|Soon, smartphones may be able to detect cataracts on the frontline. Photo: Getty Images.|
As anyone who’s made an online clothing purchase knows, the color you receive in the mail isn’t always identical to the color you see on your screen. Image appearances can vary widely based on the device and its settings. When it comes to remote diagnostics, many of which rely more and more on smartphones, it’s important to know whether a certain model of phone (i.e., its camera sensor characteristics) or different environmental conditions (e.g., ambient light) will affect the result. That’s the case with traditional methods of smartphone-based cataract detection, such as texture feature analysis, RGB color feature extraction, red reflex method and Gray Level Co-occurrence Matrix method, researchers recently explained in a paper. Their study reported a novel luminance-based eye image analysis technique, which they say, “Copes with different smartphone camera sensors and chroma variations, while operating independently from sensors’ color characteristics and changes in distances and camera angle.”
There are three types of cataract according to the WHO (nuclear sclerotic, cortical spoking and posterior subcapsular) that are defined and graded by examining the opacities. Smartphone applications for detecting cataract rely on lens color and texture features, but as noted before, the color-based methods they use aren’t universally applicable to different devices.
The researchers devised a luminance-based method, which they noted was shown to improve detection accuracy and feature extraction compared with color-based methods in a study comparing the two strategies to detect cancer cells in leukemia. The luminance-based method had 86.67% accuracy and the color-based method had 33.4% accuracy. Overall, the luminance-based method yielded a 17% increase in accuracy over the color-based method.
The researchers wrote in their paper that their novel luminance-based method detects cataract “using pixel brightness transformation to extract luminance values of images acquired with a smartphone camera. To validate the method, we used different iPhone models (iPhone 6, iPhone X and iPhone 11 Pro) to capture images in different light, distance and angle conditions using an eye model. The luminance-based images were then cropped and transformed using the watershed transformation algorithm to extract the region of interest.”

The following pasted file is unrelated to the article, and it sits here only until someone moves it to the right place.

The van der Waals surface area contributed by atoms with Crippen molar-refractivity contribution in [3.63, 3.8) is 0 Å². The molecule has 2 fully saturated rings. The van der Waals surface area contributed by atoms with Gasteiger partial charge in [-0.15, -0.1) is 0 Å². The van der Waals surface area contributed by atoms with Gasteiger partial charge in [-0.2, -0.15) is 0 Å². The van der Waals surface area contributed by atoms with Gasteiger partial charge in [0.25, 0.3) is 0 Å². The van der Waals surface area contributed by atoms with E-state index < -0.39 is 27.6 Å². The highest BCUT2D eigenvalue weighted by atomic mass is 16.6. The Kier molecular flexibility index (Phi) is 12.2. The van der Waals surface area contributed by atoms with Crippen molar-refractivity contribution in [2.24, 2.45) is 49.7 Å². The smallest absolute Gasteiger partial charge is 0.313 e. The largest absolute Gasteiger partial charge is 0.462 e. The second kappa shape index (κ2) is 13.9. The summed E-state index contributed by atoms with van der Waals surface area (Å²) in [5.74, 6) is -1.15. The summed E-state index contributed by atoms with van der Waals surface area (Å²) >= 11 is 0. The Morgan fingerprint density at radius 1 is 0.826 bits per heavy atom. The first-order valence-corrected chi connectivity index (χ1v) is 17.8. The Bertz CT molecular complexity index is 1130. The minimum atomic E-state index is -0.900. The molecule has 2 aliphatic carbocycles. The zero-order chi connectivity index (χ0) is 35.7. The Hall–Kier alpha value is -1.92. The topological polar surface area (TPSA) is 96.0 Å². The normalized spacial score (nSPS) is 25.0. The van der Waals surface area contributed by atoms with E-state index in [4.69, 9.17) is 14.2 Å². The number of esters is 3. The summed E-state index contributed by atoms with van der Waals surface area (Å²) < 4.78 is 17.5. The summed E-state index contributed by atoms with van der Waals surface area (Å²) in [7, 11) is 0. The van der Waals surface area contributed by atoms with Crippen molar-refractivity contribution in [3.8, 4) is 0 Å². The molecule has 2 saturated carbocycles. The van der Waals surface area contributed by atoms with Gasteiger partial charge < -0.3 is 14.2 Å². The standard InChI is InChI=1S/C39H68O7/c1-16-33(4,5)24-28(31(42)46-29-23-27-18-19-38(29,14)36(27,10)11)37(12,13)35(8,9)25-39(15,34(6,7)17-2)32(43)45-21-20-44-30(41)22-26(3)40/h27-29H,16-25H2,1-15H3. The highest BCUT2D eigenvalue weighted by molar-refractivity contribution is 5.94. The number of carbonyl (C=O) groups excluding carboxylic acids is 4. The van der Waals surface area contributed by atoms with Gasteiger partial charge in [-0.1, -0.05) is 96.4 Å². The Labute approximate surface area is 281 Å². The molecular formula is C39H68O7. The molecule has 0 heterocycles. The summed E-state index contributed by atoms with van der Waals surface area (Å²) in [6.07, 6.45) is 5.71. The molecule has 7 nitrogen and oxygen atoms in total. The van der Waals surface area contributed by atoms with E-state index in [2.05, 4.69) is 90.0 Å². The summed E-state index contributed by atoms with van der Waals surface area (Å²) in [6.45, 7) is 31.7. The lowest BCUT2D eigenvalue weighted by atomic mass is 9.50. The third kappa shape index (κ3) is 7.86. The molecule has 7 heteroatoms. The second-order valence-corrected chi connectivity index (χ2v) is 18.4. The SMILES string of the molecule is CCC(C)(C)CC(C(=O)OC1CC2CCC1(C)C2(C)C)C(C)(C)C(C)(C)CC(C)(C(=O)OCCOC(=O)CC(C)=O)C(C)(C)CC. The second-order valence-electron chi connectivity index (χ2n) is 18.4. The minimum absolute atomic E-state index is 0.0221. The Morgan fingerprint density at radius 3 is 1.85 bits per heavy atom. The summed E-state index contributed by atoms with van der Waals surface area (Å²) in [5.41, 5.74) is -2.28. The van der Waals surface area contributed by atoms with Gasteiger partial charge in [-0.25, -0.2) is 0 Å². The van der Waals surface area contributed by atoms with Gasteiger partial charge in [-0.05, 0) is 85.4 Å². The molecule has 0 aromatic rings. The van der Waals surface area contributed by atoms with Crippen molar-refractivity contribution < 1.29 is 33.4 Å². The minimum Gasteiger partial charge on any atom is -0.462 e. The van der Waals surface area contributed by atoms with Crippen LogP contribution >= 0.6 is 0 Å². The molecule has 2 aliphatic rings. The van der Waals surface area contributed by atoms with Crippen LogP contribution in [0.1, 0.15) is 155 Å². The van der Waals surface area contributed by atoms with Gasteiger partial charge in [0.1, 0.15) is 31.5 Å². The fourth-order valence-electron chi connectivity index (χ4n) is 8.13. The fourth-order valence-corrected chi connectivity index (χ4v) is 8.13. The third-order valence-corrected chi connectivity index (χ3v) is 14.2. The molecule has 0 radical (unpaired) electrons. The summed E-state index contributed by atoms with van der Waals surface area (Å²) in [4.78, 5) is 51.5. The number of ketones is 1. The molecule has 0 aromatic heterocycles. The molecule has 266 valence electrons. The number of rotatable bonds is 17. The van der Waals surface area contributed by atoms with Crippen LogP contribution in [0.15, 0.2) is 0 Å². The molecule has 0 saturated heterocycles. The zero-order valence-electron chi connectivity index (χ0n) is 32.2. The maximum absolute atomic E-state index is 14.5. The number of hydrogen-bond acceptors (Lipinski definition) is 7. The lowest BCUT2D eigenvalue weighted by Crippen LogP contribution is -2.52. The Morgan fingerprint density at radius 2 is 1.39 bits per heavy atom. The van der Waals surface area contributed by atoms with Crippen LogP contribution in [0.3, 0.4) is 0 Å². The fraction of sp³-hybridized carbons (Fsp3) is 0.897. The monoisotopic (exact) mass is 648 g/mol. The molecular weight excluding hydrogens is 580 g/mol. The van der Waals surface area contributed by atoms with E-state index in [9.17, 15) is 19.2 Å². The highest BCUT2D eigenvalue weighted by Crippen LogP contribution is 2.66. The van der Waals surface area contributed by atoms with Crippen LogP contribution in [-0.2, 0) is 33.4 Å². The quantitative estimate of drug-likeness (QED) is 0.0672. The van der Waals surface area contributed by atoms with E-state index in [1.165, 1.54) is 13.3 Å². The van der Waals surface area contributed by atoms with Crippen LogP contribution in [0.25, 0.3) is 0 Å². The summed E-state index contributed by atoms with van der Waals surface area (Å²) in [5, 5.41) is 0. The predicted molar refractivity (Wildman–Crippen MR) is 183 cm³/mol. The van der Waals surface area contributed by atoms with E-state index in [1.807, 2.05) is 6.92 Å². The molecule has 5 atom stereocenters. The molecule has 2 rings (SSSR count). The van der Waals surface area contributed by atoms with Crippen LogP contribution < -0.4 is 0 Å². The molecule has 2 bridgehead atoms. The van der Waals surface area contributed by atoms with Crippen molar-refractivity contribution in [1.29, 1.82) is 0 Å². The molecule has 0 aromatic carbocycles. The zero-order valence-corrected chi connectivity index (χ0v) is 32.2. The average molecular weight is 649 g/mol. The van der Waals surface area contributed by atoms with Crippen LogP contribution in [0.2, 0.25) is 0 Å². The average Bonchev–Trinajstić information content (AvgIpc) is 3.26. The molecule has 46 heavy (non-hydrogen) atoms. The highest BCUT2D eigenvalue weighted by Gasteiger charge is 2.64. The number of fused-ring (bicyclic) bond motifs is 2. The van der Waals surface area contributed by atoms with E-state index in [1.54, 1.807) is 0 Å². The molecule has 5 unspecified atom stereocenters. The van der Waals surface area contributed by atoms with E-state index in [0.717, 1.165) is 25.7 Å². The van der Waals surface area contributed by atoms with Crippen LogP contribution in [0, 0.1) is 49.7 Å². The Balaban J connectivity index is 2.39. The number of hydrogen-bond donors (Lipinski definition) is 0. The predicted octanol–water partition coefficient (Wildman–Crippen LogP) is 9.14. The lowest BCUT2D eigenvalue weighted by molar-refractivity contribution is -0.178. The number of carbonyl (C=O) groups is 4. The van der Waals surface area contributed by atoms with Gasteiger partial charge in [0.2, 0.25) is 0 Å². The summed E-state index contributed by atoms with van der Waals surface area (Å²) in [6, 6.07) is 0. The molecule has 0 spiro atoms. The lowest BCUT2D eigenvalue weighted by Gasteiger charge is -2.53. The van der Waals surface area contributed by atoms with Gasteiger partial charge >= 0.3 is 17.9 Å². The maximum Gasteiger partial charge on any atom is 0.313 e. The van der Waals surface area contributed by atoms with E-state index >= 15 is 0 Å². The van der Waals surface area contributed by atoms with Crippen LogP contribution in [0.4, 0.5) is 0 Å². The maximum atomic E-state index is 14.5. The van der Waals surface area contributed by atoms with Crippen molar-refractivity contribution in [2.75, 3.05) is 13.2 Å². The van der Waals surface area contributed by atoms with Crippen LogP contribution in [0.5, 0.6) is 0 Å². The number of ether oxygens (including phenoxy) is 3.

Additionally, they used a Support Vector Machine classifier to distinguish healthy eyes from those with cataract. They used a 10-fold cross validation resampling procedure to evaluate their machine learning model in order to overcome the small data sample size. “As a result, the proposed method detects cataracts from images captured by the smartphone camera,” they explained. “The proposed method only differentiates healthy eyes from diseased eyes, and it doesn’t differentiate between types of cataracts.”
The researchers reported in their paper that their luminance-based method could diagnose diseased eyes with 96.6% accuracy, 93.4% specificity and 93.75% sensitivity. “This method can be used for bedside, clinical and community applications, which are the main pillars of translational medicine,” they wrote. “We’ve implemented our method using different smartphone camera pictures from 100 eye models, of which 50 were cataracts and 50 were healthy. Images were acquired from the eye models emulated to replicate different types of cataract disease and healthy eyes. Our proposed method aimed to find cloudiness and blurriness as signs of cataracts in the eye model.” They tested the model using different distances, ambient light and camera angles. “To improve the performance of our proposed model, a median filter was adopted for pre-processing, and a watershed algorithm was used to enhance luminance features and extract noise and glare.”
Their results showed that “changing environmental factors had a very limited impact (average: 2.8%) on the outcome results. Alternating camera distance, smartphone and camera angle had 3.3%, 3% and 2.2% impact, respectively, on the outcome results, which was negligible.” In addition, they say their method is able to detect the mildest cataracts or lens anomalies because it precisely measures any light reflection. This aids in monitoring progression, they added.
They concluded that their experimental results show that the method can accurately detect cataracts from different distances, smartphones and camera angles. “We can implement our method on any smartphone, including iOS or Android phones, with adequate hardware using a retargetable application platform,” they said.
Askarian B, Ho P, Chong J. Detecting cataract using smartphones. IEEE J Translational Engineering Health Med. 2021;9(11):3800110.